This fun workshop is a mix of lecture, exercises, and discussion, focused on practical techniques and principles that can help you level up your skills for speaking to any size of group. Learn how to adapt your body language and content to communicate effectively to dozens, hundreds, or thousands of people—and how to recover when things don’t go as planned.

    • WHW, Telling Great Stories with Code

      WHW, Telling Great Stories with Code

      2:00 pm-4:30 pm

      This Workshop is open to members of the EmberConf Women Helping Women Program and all Women in the Ember community.

      Showing code is an integral part of telling technical stories- but showing code alone doesn't tell a story. This session will focus on how to use code within a technical presentation, from high-level concerns, like where and how to use code and architecture diagrams in your talk, to the nitty-gritty details of using Keynote's slide builds and transitions to make code digestible at a glance. This session will primarily be practical, so bring a deck you'd like to polish, or come prepared to create something new.

  • Trainer

    Sam Selikoff is a co-founder of EmberMap, a video training site for Ember.js teams. Previously a front-end engineer at TED, he now spends his time sharing his knowledge with the Ember community through videos, blog posts, and consulting.

    • A: Advanced Mirage

      A: Advanced Mirage

      9:00 am-12:00 pm

      In this interactive training, we'll code our way through several exercises as we learn some advanced techniques for working with Ember CLI Mirage.

      Mirage makes it easy to wire up a simple mock server, but eventually there comes a time in every application where more work is needed to faithfully represent certain resources and operations. Once you learn a few of these techniques, you'll be able to write complex custom route handlers in no time.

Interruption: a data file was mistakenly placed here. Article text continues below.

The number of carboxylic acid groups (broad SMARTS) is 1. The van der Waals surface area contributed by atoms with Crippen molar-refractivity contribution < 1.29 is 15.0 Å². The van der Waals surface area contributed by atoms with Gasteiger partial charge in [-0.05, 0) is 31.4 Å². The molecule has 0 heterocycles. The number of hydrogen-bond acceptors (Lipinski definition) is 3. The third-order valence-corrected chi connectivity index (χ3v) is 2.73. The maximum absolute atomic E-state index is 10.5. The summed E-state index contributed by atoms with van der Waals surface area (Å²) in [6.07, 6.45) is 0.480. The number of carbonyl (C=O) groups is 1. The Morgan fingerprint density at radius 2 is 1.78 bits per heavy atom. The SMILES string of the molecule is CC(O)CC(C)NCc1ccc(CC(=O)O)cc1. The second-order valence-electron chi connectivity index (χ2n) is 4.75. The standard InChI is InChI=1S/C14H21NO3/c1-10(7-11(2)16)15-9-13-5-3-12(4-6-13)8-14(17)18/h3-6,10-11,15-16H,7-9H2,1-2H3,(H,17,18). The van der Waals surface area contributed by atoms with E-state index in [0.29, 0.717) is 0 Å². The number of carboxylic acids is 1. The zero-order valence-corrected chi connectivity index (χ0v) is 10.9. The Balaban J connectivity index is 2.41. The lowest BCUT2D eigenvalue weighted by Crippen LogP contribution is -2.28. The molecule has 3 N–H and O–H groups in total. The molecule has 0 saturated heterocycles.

During this training you will learn how to

      • Use higher-order functions to simplify custom route handlers
      • Customize serializers to make Mirage match a custom backend
      • Work with complex model schemas that include things like polymorphic and one-way associations
      • Writing useful factory traits that simplify data creation and clarify tests

      and more. By the end of the exercises, you'll

      • Feel more confident working directly with Mirage's ORM
      • Have a better understanding of JSON:API
      • Be able to set up isolated Mirage servers, which are useful in integration or addon tests

      This is a chance to improve not only your knowledge of Mirage but also your capabilities with vanilla JavaScript, as some of the most useful Mirage techniques boil down to writing functional, composable JavaScript transforms.

      Bring your questions and take this unique opportunity to learn directly from Mirage's creator. Expect to walk away with a better understanding of Mirage's internals and feeling more confident when you get back to testing and developing your application.

    • F: Using Functional CSS with Ember

      F: Using Functional CSS with Ember

      1:30 pm-4:30 pm

      Using Functional CSS with Ember

      In this training we'll talk about why functional CSS is becoming so popular, learn how to use functional CSS with Ember, and get some practice working with high-level styling abstractions like UI components, style guides and design systems.

      Functional CSS is all about using small, composable CSS classes to style your application. In this interactive class we will:

      • Compare several popular functional CSS libraries including Tachyons and Tailwind CSS
      • Work through styling some sample applications using functional css
      • Talk about the problems and solutions that come from only using utility classes to style an Ember app

      During our work we'll take time to discuss how functional CSS:

      • Imposes useful constraints on development teams
      • Fosters a strong and consistent design language specific to an application
      • Reduces the amount of CSS code developers need to write
      • Helps teams move fast without worrying about improperly styled components

      To wrap things up, we'll explore some newer ideas like:

      • How compiled build-time only UI components might work with functional CSS